I’m a fourth-year PhD student at University of Oregon’s philosophy department. My CV is here. I have BAs in philosophy and English literature, and an MA in English all from California State University Stanislaus. Prior to coming to University of Oregon, I worked as a lecturer/”temporary” faculty/adjunct instructor at Merced College’s English department, California State University Stanislaus’ philosophy department, and University of California Merced’s Merritt Writing program.
The areas I have been trained and work in are Continental philosophy (especially Nieztsche, Heidegger, Derrida, and Deleuze), Latin American philosophy (especially Leon-Portilla and Nahua philosophy, as well as Anzaldúa), and Early Modern European philosophy (especially Spinoza, concepts of experience and the passions). Like some graduate students, I perpetually change what I like to read, and I love too many areas of philosophy.
Areas of philosophy I like and have read: Ancient Greek, Modern European, 18th-20th century German, 20th-century French, Marx and Marxian thought, Frankfurt School Critical Theory, 20th-century French and American feminism, Black and Latinx feminism, De/post/anti-Colonial theory, 20th century literary theory, Phenomenology, Bioethics, Psychoanalysis, and philosophy of music. I have taken classes in the history of Analytic philosophy and Philosophy of Mind.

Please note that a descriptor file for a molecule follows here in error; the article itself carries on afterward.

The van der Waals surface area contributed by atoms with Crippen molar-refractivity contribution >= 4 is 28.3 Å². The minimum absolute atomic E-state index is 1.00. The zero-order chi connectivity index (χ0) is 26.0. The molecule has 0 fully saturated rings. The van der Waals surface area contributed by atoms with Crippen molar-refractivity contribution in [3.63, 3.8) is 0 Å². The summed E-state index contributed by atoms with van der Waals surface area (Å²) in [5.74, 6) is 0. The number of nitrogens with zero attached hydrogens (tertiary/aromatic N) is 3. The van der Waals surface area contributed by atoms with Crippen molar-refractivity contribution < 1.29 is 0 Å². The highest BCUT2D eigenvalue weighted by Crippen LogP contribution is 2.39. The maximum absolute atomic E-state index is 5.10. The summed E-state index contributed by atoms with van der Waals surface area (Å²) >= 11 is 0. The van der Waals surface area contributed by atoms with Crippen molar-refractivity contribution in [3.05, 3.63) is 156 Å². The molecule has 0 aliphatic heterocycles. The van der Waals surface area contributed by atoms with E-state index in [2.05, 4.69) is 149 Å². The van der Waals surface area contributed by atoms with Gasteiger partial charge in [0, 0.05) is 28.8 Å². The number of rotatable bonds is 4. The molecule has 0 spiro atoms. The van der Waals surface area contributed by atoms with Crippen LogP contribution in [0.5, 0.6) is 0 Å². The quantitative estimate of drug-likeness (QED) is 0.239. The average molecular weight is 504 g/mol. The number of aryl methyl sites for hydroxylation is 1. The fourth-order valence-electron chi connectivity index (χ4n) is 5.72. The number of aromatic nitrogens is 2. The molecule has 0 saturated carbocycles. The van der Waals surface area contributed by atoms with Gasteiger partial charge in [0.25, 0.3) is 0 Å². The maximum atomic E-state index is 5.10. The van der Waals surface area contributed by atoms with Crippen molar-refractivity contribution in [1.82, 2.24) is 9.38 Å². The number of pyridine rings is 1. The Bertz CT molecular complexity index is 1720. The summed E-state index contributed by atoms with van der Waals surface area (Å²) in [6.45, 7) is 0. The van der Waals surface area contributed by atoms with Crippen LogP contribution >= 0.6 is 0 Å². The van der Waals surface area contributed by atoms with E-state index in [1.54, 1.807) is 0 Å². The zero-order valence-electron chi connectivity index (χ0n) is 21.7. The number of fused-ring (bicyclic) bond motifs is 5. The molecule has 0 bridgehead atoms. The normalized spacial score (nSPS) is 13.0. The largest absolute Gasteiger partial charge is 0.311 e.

I am trained in English literature, specifically: California and “Multicultural” American, Victorian and Romantic, 20th century British, early English esp. Chaucer and Shakespeare, and Early American. I am, for whatever happenstance, trained in reading and translating Middle English. I have a deep appreciation for literature, especially Fyodor Dostoevsky, Clarice Lispector, Cormac McCarthy, Franz Kafka, and Gabriel Garcia Márquez. I love poetry, especially Audre Lorde, Gabriela Mistral (thanks Evan Q.), and Rainier Maria Rilke.
Research-wise, I am working on my literature review for my program requirements.
My plan for this website is to produce guides for reading various philosophers, which is something I’ve struggled to find in organized ways in my own research. Sometimes I immediately find a perfectly-written Stanford Encyclopedia of Philosophy article replete with useful references that are readable at my current knowledge level; other times I’ve deep into reddit still failing to find a good entry point to tackling Derrida. My goal is to set up some robust introductions to philosophers I like that are accessible at a variety of background knowledge levels. Beyond that, I’d like to have a place to host my writing.